RFPs (Request for Pricing) in the transportation world are nothing new, but in recent years there have been more and more companies turning to them as a business tool for a multitude of reasons. Below are the basics of what an RFP includes, the pros and cons and whether it may or may not be good for your business purposes.
At its most basic, a shipper or customer requests a transport carrier to give a rate for a particular lane or program of freight. Large RFPs can be the company’s one large program or all of its transportation needs.
Typically there are a few reasons that companies may decide to do an RFP. New business has become available and the company’s incumbents cannot service the new business. The company thinks there’s too much spending on transport and want to verify the market rates they currently have; or they have too many or too few carriers with this being a way to add new carriers or take out carriers that add no value.
- Possible reduction in costs of transportation
- Increase of visibility to carrier list
- Helps with strategic planning for the future
- Introduction to new carriers or carrier capabilities
- Extremely time-consuming
- Potentially costly
- Potential to lose some of your good carrier base
- Sometimes ends up a “race to the bottom” (cheap rates but extremely poor and inconsistent service)
The decision to do an RFP is an important one with the resources that go into it. Should a company decide to move forward with an RFP, below are some things to take into account.
Over simplifying the information
Ensure carriers are given enough information to properly and accurately quote on the business -- omitting details can only lead to unexpected costs and delays. Things such as program dates, shipper and receiver requirements for lumping and appointments and shipping consistency are all things that should be communicated within a RFP. The more information that carriers have the more likely they can provide consistent service and accurate pricing.
RFI (Request for Information) sections
It is important to have an RFI section. This helps to collect information on the carriers bidding, including authorities and insurance. However, there is no need to include lengthy question sections. Some companies ask about the carrier’s five-year business plans and for cash flow reports. Taking an interest in the success of your carriers is a good idea but these requests are a bit extreme. Make sure you know who you are working with and maybe, with some carriers, set up times to meet and have candid discussions about their business if you want to build that kind of in-depth relationship.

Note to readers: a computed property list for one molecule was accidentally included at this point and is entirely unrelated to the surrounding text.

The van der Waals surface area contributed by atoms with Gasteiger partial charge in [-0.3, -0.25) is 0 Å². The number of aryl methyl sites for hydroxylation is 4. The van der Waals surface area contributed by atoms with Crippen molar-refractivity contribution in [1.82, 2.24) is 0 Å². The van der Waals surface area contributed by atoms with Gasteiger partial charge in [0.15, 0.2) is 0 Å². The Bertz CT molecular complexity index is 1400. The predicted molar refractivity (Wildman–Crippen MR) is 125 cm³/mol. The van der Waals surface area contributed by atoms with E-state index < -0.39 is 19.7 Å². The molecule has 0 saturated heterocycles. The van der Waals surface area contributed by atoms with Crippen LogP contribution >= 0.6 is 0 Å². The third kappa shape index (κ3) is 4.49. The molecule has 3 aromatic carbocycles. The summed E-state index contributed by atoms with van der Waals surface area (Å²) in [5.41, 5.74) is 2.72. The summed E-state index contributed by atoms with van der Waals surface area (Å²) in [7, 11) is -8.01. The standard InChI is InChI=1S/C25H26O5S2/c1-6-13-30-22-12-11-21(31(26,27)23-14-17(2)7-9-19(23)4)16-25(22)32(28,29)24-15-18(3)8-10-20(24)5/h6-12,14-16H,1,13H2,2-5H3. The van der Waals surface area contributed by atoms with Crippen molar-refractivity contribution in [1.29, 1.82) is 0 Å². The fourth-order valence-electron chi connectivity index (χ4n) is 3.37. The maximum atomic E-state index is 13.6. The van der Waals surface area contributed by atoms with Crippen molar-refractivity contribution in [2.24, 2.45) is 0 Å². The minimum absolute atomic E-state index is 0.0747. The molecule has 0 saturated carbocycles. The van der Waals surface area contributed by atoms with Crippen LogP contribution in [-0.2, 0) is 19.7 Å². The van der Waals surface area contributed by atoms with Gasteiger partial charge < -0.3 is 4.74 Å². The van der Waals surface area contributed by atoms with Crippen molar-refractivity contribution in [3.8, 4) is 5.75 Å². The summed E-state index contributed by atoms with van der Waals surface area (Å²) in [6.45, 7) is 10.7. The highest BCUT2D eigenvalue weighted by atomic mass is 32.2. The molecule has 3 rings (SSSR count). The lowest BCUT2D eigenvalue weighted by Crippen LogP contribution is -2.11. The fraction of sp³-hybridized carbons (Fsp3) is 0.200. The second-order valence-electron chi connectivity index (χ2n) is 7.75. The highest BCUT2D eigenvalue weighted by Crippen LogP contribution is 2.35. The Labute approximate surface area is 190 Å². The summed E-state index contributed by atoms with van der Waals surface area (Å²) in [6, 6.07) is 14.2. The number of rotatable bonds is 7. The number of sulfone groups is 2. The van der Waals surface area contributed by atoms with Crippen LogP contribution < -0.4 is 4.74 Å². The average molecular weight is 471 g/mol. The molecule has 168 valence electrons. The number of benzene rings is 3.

Provide accurate data
Giving data on previous business or projections can really increase the potential of a successful RFP. However, when sharing data, it is important to ensure the data is valid and accurate. If there is a lane that shows five loads per week in the data and its turns into five loads per month, this can cause issues with regular coverage and consistent pricing. Some companies choose to give previous data instead of projections as they are actual numbers that carriers can use to infer possible business in the future. Neither of these ways are particularly effective. Just make it known to the carriers which type of data they are working with.
Don’t have endless rounds
Sometimes in an effort to either help carriers be more accurate or in an attempt to try to save even more, companies do multiple-round RFPs. In all honesty, more than two rounds and carriers will become alienated. After a second round the message becomes “We are not seeing the rates we want, regardless of the market rates, we want it lower.” This is not the best way to build successful business partnerships with carriers. Two rounds give carriers an option to adjust rates they feel they may be able to do better on and to suggest possible round-trip programs to the company.
Have you saved?
Companies need not bid every year just because this is what they have always done. If you have not seen any service improvements, cost savings or time savings, don’t do it again. Maybe take a year’s break and see if meetings with carriers can shed light on the transport side of the business. Maybe there is a reason that an RFP is not working for the business. There are a lot of businesses that do RFPs every year like clockwork but have they saved anything significant or seen service improvements regularly? It’s unlikely. Resources are important to the business. Don’t spend them unnecessarily on a tool that may not be working.
In the last five to 10 years, RFPs became quite popular especially amongst larger companies. They believed it was the best way to ensure they are paying fair market rates. However, in today’s context, companies are becoming aware that maybe every year RFPs are a strain on the business and their growing partnerships.
Have you used an RFP in your business? Comment and let me know your thoughts!